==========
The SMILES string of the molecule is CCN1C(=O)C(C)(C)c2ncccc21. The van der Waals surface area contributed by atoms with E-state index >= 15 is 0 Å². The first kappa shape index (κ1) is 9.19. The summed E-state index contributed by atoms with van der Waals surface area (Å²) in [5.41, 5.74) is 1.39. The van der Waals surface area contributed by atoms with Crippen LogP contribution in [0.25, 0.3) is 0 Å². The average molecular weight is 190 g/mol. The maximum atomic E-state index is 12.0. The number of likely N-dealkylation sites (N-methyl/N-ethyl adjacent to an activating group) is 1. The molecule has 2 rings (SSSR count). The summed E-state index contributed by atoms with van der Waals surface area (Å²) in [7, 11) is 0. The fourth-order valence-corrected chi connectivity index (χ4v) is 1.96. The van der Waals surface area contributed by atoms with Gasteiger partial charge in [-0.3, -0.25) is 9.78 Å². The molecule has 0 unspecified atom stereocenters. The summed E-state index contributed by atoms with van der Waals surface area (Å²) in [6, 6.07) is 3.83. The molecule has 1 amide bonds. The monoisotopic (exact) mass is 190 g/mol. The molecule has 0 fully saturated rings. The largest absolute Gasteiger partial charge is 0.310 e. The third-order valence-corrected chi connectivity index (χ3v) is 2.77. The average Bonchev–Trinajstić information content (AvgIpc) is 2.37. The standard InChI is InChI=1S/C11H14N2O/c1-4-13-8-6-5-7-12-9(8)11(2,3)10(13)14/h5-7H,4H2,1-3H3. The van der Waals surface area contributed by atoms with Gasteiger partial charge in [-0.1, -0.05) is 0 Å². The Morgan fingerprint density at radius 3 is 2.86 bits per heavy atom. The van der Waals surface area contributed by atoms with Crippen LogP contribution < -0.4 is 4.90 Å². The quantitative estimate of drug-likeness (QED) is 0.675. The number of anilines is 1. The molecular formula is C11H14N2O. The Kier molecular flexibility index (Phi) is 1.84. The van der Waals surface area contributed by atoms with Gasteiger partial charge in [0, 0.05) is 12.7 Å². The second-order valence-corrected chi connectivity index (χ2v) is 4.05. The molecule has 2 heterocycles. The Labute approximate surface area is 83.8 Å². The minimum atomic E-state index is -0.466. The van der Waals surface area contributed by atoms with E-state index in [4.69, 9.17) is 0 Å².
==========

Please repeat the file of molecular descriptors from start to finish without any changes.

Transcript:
The SMILES string of the molecule is CCN1C(=O)C(C)(C)c2ncccc21. The van der Waals surface area contributed by atoms with E-state index >= 15 is 0 Å². The first kappa shape index (κ1) is 9.19. The summed E-state index contributed by atoms with van der Waals surface area (Å²) in [5.41, 5.74) is 1.39. The van der Waals surface area contributed by atoms with Crippen LogP contribution in [0.25, 0.3) is 0 Å². The average molecular weight is 190 g/mol. The maximum atomic E-state index is 12.0. The number of likely N-dealkylation sites (N-methyl/N-ethyl adjacent to an activating group) is 1. The molecule has 2 rings (SSSR count). The summed E-state index contributed by atoms with van der Waals surface area (Å²) in [7, 11) is 0. The fourth-order valence-corrected chi connectivity index (χ4v) is 1.96. The van der Waals surface area contributed by atoms with Gasteiger partial charge in [-0.3, -0.25) is 9.78 Å². The molecule has 0 unspecified atom stereocenters. The summed E-state index contributed by atoms with van der Waals surface area (Å²) in [6, 6.07) is 3.83. The molecule has 1 amide bonds. The monoisotopic (exact) mass is 190 g/mol. The molecule has 0 fully saturated rings. The largest absolute Gasteiger partial charge is 0.310 e. The third-order valence-corrected chi connectivity index (χ3v) is 2.77. The average Bonchev–Trinajstić information content (AvgIpc) is 2.37. The standard InChI is InChI=1S/C11H14N2O/c1-4-13-8-6-5-7-12-9(8)11(2,3)10(13)14/h5-7H,4H2,1-3H3. The van der Waals surface area contributed by atoms with Gasteiger partial charge in [-0.1, -0.05) is 0 Å². The Morgan fingerprint density at radius 3 is 2.86 bits per heavy atom. The van der Waals surface area contributed by atoms with Crippen LogP contribution < -0.4 is 4.90 Å². The quantitative estimate of drug-likeness (QED) is 0.675. The number of anilines is 1. The molecular formula is C11H14N2O. The Kier molecular flexibility index (Phi) is 1.84. The van der Waals surface area contributed by atoms with Gasteiger partial charge in [0, 0.05) is 12.7 Å². The second-order valence-corrected chi connectivity index (χ2v) is 4.05. The molecule has 2 heterocycles. The Labute approximate surface area is 83.8 Å². The minimum atomic E-state index is -0.466. The van der Waals surface area contributed by atoms with E-state index in [4.69, 9.17) is 0 Å².